As previously mentioned, the plot is very reminiscent of The Happening, but there are some influences from Philip Kaufman’s Invasion of the Body Snatchers too. Unfortunately, this film is nowhere near as memorable as the latter.
The story revolves around a young man and his girlfriend as they sneak off to his family’s summer home for a weekend getaway. Upon arrival, he bumps into a mysterious older couple that claims to be friends of his family. Things quickly go from awkward to awful as a mysterious fog settles in, the water in and around the house thickens, and everyone begins to get sick.
Honestly, this film had a lot of potential, but it just raises too many questions rather than answers. The only other movie in recent memory that I think is as frustrating as this one is It Comes At Night, but even that one feels more contrived. After really thinking about everything that happens in the film, I’m not so sure that Brown, who also wrote it, has all the answers.
Even at the very end of the film, when I finally thought I was understanding what was happening, one of the main characters encounters a random monster feeding off of a dead body. That moment raised more questions for me than anything, not only about what was happening, but what the film really wants to be. Prior to that moment, it never feels like it’s going to be a monster movie, but in that moment it decides it is almost arbitrarily.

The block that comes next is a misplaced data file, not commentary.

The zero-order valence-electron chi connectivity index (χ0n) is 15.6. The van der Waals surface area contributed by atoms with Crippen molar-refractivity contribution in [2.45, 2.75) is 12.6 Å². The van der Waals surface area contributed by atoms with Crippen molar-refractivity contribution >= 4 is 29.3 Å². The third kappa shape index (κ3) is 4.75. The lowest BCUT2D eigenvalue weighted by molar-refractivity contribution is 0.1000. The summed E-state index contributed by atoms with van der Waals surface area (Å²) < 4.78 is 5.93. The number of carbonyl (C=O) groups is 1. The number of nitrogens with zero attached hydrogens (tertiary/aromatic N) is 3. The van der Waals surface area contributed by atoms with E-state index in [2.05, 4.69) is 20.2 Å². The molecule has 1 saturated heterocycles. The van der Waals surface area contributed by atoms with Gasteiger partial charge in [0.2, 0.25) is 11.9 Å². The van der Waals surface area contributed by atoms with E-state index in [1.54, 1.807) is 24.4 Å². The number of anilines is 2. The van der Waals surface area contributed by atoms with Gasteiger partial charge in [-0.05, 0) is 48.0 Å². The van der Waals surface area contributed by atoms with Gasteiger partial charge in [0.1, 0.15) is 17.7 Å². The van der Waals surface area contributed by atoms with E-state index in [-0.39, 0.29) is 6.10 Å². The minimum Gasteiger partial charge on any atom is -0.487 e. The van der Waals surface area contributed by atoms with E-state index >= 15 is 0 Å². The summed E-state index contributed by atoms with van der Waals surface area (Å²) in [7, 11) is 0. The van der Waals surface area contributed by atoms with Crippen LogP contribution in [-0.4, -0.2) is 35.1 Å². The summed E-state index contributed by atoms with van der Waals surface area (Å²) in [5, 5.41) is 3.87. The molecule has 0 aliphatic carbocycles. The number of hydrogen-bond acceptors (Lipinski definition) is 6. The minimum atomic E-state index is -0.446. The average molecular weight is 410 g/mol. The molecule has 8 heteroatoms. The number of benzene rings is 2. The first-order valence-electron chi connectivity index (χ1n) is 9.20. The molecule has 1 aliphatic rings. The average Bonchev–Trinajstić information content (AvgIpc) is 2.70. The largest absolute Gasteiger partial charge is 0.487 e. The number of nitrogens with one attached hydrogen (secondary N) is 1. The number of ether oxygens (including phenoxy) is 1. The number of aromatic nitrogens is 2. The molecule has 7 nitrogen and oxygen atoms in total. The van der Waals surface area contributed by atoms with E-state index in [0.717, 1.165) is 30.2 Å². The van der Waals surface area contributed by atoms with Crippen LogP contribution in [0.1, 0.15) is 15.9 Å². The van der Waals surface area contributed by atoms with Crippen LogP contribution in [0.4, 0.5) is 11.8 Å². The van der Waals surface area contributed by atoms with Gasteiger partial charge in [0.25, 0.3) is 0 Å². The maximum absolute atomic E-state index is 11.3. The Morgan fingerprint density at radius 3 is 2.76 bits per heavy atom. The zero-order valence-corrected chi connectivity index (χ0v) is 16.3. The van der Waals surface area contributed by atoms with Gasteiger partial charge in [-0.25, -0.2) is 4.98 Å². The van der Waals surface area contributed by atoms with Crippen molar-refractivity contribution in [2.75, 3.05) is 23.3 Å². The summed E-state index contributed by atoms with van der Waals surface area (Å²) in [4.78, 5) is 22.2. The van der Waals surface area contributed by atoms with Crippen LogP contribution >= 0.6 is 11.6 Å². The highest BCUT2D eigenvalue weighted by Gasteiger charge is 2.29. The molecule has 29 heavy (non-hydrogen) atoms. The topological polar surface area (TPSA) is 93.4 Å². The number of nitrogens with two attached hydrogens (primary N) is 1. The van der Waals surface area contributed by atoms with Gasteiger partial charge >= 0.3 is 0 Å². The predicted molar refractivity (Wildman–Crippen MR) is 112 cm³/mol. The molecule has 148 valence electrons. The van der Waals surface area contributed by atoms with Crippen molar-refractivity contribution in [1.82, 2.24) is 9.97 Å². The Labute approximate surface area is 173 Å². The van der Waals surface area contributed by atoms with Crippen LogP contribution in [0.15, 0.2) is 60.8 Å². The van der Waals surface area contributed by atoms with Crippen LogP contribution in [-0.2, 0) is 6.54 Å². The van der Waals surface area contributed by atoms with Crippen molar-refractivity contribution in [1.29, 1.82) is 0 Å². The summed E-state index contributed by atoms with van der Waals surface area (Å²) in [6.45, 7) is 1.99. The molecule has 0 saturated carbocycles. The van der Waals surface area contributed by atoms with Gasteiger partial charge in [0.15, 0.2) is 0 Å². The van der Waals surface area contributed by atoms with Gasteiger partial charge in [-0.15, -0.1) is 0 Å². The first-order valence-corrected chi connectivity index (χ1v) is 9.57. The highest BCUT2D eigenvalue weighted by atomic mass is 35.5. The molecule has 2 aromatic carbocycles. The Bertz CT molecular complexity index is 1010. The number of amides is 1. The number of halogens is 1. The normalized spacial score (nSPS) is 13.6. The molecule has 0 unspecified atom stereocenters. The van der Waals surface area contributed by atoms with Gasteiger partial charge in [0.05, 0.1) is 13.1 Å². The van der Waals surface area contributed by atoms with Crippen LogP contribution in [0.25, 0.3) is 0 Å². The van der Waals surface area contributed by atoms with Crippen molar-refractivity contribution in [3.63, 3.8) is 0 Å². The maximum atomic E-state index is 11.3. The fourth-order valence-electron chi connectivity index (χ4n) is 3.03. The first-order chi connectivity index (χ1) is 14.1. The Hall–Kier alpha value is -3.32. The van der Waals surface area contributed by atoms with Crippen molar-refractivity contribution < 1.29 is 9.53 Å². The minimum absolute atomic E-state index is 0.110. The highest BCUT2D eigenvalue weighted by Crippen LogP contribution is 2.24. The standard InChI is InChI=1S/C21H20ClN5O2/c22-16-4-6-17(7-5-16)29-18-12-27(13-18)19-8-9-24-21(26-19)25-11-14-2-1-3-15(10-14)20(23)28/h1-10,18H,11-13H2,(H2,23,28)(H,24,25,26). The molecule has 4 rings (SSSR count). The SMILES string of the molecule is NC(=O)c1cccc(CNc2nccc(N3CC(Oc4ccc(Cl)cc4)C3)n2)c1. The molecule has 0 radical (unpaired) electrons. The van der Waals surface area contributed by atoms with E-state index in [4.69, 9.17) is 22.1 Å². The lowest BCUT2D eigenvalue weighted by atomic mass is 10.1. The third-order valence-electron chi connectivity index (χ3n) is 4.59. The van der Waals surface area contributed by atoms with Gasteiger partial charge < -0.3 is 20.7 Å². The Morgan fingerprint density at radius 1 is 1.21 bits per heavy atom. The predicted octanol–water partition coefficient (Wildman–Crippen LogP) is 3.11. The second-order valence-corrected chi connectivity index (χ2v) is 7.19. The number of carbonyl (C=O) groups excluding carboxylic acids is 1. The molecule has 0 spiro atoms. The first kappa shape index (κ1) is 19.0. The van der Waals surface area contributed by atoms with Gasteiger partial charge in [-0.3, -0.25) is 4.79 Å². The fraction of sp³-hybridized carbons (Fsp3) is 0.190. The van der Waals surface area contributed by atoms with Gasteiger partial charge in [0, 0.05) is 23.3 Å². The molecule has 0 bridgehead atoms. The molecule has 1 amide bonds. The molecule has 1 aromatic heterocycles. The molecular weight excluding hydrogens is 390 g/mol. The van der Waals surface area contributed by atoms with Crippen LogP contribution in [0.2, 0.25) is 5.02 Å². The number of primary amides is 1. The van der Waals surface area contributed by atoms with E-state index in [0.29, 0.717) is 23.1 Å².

ACTING | CHARACTERS | DIALOGUE:
The only thing worse than this film’s inconsistency is its convenience. The young female lead, played by newcomer Liana Liberato, just so happens to be obsessed with aquatic life, as well as the endless possibilities that the ocean presents. With the water being such a threat, she should be the most knowledgeable about what’s happening, right? She isn’t. Instead, she’s clueless, and comes across more as a device meant to set up the plot. She opens up the audience to the idea that there’s more to water than meets the eye, but not once is she ever even willing to face it. In fact, while she technically does become the film’s “final girl,” I’m not even sure she deserves the title because she fails to confront anything in the climax. Still, she’s easily the film’s best character. That’s not saying a lot though.
Aside from the older couple, played by Maryanne Nagel and Jake Weber, the only other character in the film is her boyfriend. And my only thoughts about him are that he’s a generic jerk. He doesn’t seem to care about anyone but himself, and the more you learn about him, the less you care about him.